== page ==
Joseph Schumpeter infamously declared that "Early in life I had three ambitions: to be the greatest economist in the world, the greatest horseman in Austria, and the best lover in Vienna. Well, in one of those goals I have failed" (p.3). As the quote suggests, Schumpeter was quite boastful of all three capacities.
He was perhaps justified in at least one of them; let's focus on it, although this biography adequately covers his other two pursuits. At 28, he published his second book, (the German version of ) The Theory of Economic Development, in which he attempted to analyze the economic process through not just economics but also the other social sciences. It is in this book that he first developed the figure of the heroic, charismatic entrepreneur (evidently influenced by Weber's charismatic leader): a figure that innovates by creating new combinations, but does not invent per se (pp.34-35). Eight years later, he became the Austrian finance minister. (He was fired after seven months because he kept trying to undermine the socialist government) (p.60). Schumpeter has been considered Weber's greatest successor as economic sociologist, as well as a close compatriot of the great sociologist (Ch.5). Indeed, Schumpeter excelled at sociological approaches to economics, and was quite poor at mathematics, even though he tirelessly promoted mathematical approaches to economics.
In 1932, after being turned down repeatedly for a position at the University of Berlin, Schumpeter settled for a position at Harvard—just in time to avoid the Nazi takeover (Ch.6). There, he ignored the fact that his students called him "Schumpy" behind his back, and he attempted (unsuccessfully) to attract graduate students to his seminars in mathematical economics. (Undergraduates were beneath his notice, and he wondered aloud whether they were really necessary.) Meanwhile, he worked tirelessly on his enormous two-volume book on business cycles, which was poorly received. His follow-up, a little popular book called Capitalism, Socialism, and Democracy, was quite well received and is now considered his masterpiece, although he thought it far less serious and consequential than Business Cycles.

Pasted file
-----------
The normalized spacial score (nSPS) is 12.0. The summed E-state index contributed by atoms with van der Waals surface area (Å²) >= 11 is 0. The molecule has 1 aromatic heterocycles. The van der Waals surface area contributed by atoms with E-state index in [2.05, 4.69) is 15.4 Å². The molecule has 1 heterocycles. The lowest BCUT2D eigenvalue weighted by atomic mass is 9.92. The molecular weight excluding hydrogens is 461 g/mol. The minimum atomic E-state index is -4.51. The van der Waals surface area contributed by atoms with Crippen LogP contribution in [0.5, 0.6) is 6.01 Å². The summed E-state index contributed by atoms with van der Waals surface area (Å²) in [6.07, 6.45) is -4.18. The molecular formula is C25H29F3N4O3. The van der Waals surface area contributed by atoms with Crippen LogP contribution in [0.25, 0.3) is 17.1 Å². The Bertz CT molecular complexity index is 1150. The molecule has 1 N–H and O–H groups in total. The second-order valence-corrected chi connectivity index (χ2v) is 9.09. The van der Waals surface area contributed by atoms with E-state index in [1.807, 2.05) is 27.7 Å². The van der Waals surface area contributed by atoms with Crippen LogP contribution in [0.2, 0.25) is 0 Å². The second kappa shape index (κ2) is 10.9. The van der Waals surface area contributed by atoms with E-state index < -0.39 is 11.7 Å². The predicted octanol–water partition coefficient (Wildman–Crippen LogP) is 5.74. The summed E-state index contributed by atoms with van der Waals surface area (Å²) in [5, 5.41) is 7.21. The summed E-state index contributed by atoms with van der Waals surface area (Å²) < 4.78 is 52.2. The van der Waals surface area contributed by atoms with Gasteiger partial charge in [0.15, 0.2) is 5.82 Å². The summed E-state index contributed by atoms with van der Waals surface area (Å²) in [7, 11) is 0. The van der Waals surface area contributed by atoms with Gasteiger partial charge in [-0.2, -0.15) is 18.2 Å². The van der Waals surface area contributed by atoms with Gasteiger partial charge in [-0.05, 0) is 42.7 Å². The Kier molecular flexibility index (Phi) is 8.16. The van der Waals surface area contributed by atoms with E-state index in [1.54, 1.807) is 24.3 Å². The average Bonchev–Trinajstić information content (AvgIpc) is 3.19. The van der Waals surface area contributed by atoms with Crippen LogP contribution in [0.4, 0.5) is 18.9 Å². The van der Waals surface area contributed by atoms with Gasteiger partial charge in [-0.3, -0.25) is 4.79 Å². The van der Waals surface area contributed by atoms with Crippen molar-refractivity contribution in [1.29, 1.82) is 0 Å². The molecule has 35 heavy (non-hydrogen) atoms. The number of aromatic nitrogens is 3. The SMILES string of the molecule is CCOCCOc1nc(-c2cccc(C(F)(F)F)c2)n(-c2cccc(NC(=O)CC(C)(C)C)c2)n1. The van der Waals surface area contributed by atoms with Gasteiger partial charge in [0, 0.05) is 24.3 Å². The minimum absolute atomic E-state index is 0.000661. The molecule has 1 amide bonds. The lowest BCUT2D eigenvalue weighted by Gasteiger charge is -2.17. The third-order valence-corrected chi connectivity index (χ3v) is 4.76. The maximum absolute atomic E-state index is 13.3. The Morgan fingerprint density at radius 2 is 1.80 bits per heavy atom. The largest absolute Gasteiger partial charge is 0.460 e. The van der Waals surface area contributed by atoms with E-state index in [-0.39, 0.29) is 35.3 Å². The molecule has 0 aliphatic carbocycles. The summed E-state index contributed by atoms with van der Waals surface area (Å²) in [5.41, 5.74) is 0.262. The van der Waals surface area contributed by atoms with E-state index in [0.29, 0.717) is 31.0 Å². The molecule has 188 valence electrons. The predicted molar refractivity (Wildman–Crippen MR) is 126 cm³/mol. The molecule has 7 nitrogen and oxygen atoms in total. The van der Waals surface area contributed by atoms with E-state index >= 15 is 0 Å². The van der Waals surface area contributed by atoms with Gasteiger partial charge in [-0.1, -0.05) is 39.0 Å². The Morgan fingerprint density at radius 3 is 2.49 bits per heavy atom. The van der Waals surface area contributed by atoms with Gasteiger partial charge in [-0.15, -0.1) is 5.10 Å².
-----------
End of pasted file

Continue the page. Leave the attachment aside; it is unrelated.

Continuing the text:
"Schumpeter was the only economist of any stature in the United States who took Marxism seriously," Swedberg adds, and his project was similar to Marx's: both understood economic evolution as a process generated by the economic system (p.153). Schumpeter's approach, of course, was Weberian: it understood that the economy and social structure could influence each other (p.155). Although Schumpeter respected Marx as a sociologist, however, he noted several problems with Marx's economics: the labor theory of value was "dead and buried." He took a similarly dim view of Marx's doctrine of surplus value. Marx had no theory of business cycles. Yet he appreciated Marx's achievement in "developing a purely economic theory of change" (p.155).
There is much more in this book on Schumpeter's upbringing and values, his achievements and failures, and of course his adventures as a horseman and a lover. If you're interested in this fascinating economist, I encourage you to read the biography.